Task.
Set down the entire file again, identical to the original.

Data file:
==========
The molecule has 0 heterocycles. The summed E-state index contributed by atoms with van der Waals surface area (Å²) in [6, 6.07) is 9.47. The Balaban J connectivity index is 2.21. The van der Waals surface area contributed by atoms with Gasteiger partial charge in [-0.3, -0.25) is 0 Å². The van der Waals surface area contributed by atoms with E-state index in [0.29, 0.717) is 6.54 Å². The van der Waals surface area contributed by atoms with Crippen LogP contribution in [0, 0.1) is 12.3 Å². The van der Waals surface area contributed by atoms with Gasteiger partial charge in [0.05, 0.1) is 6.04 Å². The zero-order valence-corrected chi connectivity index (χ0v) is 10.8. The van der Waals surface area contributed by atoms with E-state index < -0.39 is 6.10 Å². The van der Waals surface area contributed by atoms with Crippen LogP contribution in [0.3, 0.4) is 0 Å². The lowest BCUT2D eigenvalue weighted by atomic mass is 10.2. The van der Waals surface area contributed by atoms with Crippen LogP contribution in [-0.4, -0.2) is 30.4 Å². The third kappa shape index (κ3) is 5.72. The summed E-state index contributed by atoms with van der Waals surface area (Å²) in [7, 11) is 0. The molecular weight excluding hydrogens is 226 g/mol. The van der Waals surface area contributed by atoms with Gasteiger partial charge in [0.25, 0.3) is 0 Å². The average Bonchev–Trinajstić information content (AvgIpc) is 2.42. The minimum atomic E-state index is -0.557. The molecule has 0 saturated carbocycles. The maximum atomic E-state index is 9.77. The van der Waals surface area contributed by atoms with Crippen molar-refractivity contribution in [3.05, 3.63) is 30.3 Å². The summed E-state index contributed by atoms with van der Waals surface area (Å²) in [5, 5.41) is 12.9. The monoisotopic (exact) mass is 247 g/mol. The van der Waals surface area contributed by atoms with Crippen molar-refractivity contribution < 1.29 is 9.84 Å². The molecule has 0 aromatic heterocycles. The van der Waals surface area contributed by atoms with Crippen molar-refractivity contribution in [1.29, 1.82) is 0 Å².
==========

The molecule has 0 heterocycles. The summed E-state index contributed by atoms with van der Waals surface area (Å²) in [6, 6.07) is 9.47. The Balaban J connectivity index is 2.21. The van der Waals surface area contributed by atoms with Gasteiger partial charge in [-0.3, -0.25) is 0 Å². The van der Waals surface area contributed by atoms with E-state index in [0.29, 0.717) is 6.54 Å². The van der Waals surface area contributed by atoms with Crippen LogP contribution in [0, 0.1) is 12.3 Å². The van der Waals surface area contributed by atoms with Gasteiger partial charge in [0.05, 0.1) is 6.04 Å². The zero-order valence-corrected chi connectivity index (χ0v) is 10.8. The van der Waals surface area contributed by atoms with E-state index < -0.39 is 6.10 Å². The van der Waals surface area contributed by atoms with Crippen LogP contribution in [0.3, 0.4) is 0 Å². The lowest BCUT2D eigenvalue weighted by atomic mass is 10.2. The van der Waals surface area contributed by atoms with Crippen LogP contribution in [-0.4, -0.2) is 30.4 Å². The third kappa shape index (κ3) is 5.72. The summed E-state index contributed by atoms with van der Waals surface area (Å²) in [7, 11) is 0. The molecular weight excluding hydrogens is 226 g/mol. The van der Waals surface area contributed by atoms with Gasteiger partial charge in [0.25, 0.3) is 0 Å². The average Bonchev–Trinajstić information content (AvgIpc) is 2.42. The minimum atomic E-state index is -0.557. The molecule has 0 saturated carbocycles. The maximum atomic E-state index is 9.77. The van der Waals surface area contributed by atoms with Crippen molar-refractivity contribution in [3.05, 3.63) is 30.3 Å². The summed E-state index contributed by atoms with van der Waals surface area (Å²) in [5, 5.41) is 12.9. The monoisotopic (exact) mass is 247 g/mol. The van der Waals surface area contributed by atoms with Crippen molar-refractivity contribution < 1.29 is 9.84 Å². The molecule has 0 aromatic heterocycles. The van der Waals surface area contributed by atoms with Crippen molar-refractivity contribution in [1.29, 1.82) is 0 Å².